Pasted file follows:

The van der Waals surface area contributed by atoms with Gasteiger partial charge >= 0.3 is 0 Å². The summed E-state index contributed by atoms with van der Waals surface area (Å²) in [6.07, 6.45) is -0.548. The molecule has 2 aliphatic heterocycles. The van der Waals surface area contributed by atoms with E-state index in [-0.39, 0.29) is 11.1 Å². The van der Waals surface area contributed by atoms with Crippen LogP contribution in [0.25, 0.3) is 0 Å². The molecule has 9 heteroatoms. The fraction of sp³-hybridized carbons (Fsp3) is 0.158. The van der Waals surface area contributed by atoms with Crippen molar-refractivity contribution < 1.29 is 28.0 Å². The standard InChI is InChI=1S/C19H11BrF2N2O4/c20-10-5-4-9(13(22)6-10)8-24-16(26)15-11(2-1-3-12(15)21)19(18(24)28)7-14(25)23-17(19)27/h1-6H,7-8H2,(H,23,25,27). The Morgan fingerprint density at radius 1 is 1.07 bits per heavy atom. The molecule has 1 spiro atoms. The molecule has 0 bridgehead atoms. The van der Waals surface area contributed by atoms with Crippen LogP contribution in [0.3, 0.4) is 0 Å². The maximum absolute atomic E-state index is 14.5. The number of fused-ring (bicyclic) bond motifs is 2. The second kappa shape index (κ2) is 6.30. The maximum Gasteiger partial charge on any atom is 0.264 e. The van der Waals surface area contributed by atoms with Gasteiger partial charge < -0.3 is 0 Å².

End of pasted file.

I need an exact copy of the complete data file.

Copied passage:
The van der Waals surface area contributed by atoms with Gasteiger partial charge >= 0.3 is 0 Å². The summed E-state index contributed by atoms with van der Waals surface area (Å²) in [6.07, 6.45) is -0.548. The molecule has 2 aliphatic heterocycles. The van der Waals surface area contributed by atoms with E-state index in [-0.39, 0.29) is 11.1 Å². The van der Waals surface area contributed by atoms with Crippen LogP contribution in [0.25, 0.3) is 0 Å². The molecule has 9 heteroatoms. The fraction of sp³-hybridized carbons (Fsp3) is 0.158. The van der Waals surface area contributed by atoms with Crippen molar-refractivity contribution < 1.29 is 28.0 Å². The standard InChI is InChI=1S/C19H11BrF2N2O4/c20-10-5-4-9(13(22)6-10)8-24-16(26)15-11(2-1-3-12(15)21)19(18(24)28)7-14(25)23-17(19)27/h1-6H,7-8H2,(H,23,25,27). The Morgan fingerprint density at radius 1 is 1.07 bits per heavy atom. The molecule has 1 spiro atoms. The molecule has 0 bridgehead atoms. The van der Waals surface area contributed by atoms with Crippen LogP contribution in [0.3, 0.4) is 0 Å². The maximum absolute atomic E-state index is 14.5. The number of fused-ring (bicyclic) bond motifs is 2. The second kappa shape index (κ2) is 6.30. The maximum Gasteiger partial charge on any atom is 0.264 e. The van der Waals surface area contributed by atoms with Gasteiger partial charge < -0.3 is 0 Å².